Knowing that, we can easily set the parameters for individual components. For example, we can set the desired tolerance for the iterative solver in the above example like this:

Solver::params prm;
prm.solver.tol = 1e-3;
Solver solve( boost::tie(n, ptr, col, val), prm );

Parameters may also be initialized with a boost::property_tree::ptree. This is especially convenient when Runtime interface is used, and the exact structure of the parameters is not known at compile time:

boost::property_tree::ptree prm;
prm.put("solver.tol", 1e-3);
Solver solve( boost::tie(n, ptr, col, val), prm );

The make_solver class

template <class Precond, class IterativeSolver>
class amgcl::make_solver

Convenience class that bundles together a preconditioner and an iterative solver.

Public Functions

template <class Matrix>
make_solver(const Matrix &A, const params &prm = params (), const backend_params &bprm = backend_params())

Sets up the preconditioner and creates the iterative solver.

template <class Matrix, class Vec1, class Vec2>
boost::tuple<size_t, scalar_type> operator()(Matrix const &A, Vec1 const &rhs, Vec2 &&x) const

Computes the solution for the given system matrix A and the right-hand side rhs. Returns the number of iterations made and the achieved residual as a boost::tuple. The solution vector x provides initial approximation in input and holds the computed solution on output.

The system matrix may differ from the matrix used during initialization. This may be used for the solution of non-stationary problems with slowly changing coefficients. There is a strong chance that a preconditioner built for a time step will act as a reasonably good preconditioner for several subsequent time steps [DeSh12].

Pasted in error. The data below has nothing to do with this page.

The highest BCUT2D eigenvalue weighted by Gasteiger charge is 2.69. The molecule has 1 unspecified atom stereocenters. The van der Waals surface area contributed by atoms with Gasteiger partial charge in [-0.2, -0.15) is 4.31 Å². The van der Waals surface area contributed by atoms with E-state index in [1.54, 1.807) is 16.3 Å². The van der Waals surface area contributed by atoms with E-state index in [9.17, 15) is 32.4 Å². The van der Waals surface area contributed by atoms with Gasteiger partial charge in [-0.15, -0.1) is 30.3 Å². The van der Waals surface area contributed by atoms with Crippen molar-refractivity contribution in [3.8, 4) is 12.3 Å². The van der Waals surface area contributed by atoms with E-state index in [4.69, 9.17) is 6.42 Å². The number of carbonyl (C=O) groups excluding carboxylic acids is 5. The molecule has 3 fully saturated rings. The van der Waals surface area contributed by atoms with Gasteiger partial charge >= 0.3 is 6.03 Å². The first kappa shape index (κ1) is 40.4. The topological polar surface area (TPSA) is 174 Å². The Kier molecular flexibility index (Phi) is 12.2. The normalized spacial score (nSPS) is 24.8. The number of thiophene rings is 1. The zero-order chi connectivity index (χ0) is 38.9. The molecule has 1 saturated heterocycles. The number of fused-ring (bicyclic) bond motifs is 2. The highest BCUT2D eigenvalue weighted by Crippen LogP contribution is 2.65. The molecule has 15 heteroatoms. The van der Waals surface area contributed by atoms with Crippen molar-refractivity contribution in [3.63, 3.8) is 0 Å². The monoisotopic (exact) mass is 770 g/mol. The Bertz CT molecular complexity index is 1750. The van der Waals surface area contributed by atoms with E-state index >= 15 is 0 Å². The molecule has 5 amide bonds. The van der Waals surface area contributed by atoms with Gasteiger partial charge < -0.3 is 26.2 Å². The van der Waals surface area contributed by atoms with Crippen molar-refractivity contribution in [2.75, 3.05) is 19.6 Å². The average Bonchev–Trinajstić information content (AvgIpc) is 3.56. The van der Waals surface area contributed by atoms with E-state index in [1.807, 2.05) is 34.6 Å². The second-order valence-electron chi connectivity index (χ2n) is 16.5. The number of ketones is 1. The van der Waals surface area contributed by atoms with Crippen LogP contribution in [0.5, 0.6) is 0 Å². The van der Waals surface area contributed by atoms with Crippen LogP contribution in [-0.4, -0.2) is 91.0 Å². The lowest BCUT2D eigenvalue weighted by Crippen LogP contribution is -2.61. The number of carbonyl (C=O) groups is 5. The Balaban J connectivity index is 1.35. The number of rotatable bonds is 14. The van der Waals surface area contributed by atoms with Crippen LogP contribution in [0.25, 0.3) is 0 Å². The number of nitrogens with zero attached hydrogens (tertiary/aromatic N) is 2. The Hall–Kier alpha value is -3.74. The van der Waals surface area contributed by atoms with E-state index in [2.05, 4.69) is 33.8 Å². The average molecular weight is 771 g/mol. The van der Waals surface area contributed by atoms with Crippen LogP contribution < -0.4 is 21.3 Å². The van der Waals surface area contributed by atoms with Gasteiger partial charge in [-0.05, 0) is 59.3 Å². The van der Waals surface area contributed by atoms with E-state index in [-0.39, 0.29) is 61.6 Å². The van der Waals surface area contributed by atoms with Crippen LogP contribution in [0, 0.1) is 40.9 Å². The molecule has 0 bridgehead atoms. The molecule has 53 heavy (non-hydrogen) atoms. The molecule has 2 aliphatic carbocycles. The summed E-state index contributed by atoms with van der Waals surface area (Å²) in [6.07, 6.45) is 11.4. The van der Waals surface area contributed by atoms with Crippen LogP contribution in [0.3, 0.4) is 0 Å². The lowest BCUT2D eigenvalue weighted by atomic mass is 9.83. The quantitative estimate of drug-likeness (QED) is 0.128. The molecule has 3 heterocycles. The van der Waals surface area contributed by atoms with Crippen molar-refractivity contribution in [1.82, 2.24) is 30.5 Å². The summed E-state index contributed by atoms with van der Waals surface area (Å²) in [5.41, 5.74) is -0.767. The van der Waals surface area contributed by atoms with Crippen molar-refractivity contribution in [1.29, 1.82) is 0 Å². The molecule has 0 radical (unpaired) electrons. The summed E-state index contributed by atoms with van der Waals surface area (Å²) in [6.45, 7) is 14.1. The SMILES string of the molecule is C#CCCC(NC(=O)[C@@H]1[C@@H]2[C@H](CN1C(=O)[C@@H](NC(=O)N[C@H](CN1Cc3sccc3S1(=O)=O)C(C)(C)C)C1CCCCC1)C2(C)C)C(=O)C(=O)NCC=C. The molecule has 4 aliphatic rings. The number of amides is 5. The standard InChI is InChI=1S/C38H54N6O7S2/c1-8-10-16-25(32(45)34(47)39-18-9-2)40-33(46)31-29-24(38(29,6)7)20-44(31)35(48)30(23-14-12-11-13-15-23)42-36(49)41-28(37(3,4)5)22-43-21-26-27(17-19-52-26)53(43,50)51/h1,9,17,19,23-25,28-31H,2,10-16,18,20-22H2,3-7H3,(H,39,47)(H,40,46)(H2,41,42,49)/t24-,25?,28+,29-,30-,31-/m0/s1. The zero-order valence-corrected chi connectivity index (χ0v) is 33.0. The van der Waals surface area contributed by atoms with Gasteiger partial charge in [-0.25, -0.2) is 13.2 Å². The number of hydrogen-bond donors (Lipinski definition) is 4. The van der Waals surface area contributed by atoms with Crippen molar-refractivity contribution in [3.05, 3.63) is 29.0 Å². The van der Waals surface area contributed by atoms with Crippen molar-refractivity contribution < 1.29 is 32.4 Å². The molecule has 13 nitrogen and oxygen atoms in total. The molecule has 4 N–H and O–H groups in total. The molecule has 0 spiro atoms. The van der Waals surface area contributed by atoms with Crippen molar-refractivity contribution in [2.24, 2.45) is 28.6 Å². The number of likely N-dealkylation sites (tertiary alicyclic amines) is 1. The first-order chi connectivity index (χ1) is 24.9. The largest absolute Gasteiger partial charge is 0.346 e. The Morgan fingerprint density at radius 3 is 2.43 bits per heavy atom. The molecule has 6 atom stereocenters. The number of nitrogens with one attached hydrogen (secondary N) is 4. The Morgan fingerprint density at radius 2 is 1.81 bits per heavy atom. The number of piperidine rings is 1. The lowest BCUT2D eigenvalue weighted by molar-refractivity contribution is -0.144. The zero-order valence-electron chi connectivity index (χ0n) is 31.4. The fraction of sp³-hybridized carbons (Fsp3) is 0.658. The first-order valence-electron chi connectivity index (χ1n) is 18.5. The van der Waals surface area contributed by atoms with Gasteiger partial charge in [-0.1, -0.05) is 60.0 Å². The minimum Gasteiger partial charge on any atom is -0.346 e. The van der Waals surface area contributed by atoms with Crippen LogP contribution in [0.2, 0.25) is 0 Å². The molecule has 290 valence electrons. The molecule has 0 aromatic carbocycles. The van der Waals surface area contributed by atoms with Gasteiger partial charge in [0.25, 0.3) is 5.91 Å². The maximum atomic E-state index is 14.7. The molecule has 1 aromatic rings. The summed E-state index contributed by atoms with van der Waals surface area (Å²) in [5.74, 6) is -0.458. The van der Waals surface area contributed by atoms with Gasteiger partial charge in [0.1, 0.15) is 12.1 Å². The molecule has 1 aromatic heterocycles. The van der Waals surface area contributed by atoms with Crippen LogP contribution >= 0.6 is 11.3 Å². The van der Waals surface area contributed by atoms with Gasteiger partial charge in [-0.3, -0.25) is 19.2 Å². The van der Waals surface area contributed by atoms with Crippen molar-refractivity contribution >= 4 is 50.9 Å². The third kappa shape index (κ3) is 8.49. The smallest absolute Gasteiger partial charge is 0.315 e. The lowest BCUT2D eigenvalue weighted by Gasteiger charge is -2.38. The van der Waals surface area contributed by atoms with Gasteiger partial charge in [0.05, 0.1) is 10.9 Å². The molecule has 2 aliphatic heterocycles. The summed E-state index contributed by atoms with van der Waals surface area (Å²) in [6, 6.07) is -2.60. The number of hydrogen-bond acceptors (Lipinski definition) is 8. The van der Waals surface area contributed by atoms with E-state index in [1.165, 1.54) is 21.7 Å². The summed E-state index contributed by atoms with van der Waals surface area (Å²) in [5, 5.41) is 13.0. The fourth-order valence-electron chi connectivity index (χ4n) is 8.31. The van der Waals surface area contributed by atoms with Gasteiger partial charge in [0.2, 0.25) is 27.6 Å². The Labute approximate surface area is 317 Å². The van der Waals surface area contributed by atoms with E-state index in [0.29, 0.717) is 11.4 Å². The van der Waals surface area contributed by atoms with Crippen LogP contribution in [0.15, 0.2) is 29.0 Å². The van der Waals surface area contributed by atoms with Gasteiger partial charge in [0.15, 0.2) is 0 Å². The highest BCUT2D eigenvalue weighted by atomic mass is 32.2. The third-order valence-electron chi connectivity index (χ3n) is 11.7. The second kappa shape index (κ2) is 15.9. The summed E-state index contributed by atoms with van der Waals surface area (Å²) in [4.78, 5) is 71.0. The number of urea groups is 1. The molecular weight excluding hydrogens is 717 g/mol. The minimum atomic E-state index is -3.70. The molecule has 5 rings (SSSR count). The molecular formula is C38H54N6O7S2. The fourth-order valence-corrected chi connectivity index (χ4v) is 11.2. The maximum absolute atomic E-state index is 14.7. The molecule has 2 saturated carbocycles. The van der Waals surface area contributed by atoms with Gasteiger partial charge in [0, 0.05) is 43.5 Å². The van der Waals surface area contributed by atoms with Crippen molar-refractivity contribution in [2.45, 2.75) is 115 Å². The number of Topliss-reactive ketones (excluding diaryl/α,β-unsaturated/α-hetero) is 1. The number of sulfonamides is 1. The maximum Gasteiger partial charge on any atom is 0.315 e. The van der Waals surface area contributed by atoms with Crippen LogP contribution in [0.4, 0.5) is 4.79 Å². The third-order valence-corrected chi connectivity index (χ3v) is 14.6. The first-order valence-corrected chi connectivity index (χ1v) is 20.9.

template <class Vec1, class Vec2>
boost::tuple<size_t, scalar_type> operator()(Vec1 const &rhs, Vec2 &&x) const

Computes the solution for the given right-hand side rhs. Returns the number of iterations made and the achieved residual as a boost::tuple. The solution vector x provides initial approximation in input and holds the computed solution on output.

template <class Vec1, class Vec2>
void apply(const Vec1 &rhs, Vec2 &&x) const

Acts as a preconditioner. That is, applies the solver to the right-hand side rhs to get the solution x with zero initial approximation. Iterative methods usually use estimated residual for exit condition. For some problems the value of the estimated residual can get too far from the true residual due to round-off errors. Nesting iterative solvers in this way may allow to shave the last bits off the error. The method should not be used directly but rather allows nesting make_solver classes as in the following example:

typedef amgcl::make_solver<
  amgcl::make_solver<
    amgcl::amg<
      Backend, amgcl::coarsening::smoothed_aggregation, amgcl::relaxation::spai0
      >,
    amgcl::solver::cg<Backend>
    >,
  amgcl::solver::cg<Backend>
  > NestedSolver;

const Precond &precond() const

Returns reference to the constructed preconditioner.

const IterativeSolver &solver() const

Returns reference to the constructed iterative solver.

Precond::matrix const &system_matrix() const

Returns the system matrix in the backend format.

void get_params(boost::property_tree::ptree &p) const

Stores the parameters used during construction into the property tree p.

size_t size() const

Returns the size of the system matrix.

struct params

Combined parameters of the bundled preconditioner and the iterative solver.

Public Members

template<>
Precond::params precond

Preconditioner parameters.

template<>
IterativeSolver::params solver

Iterative solver parameters.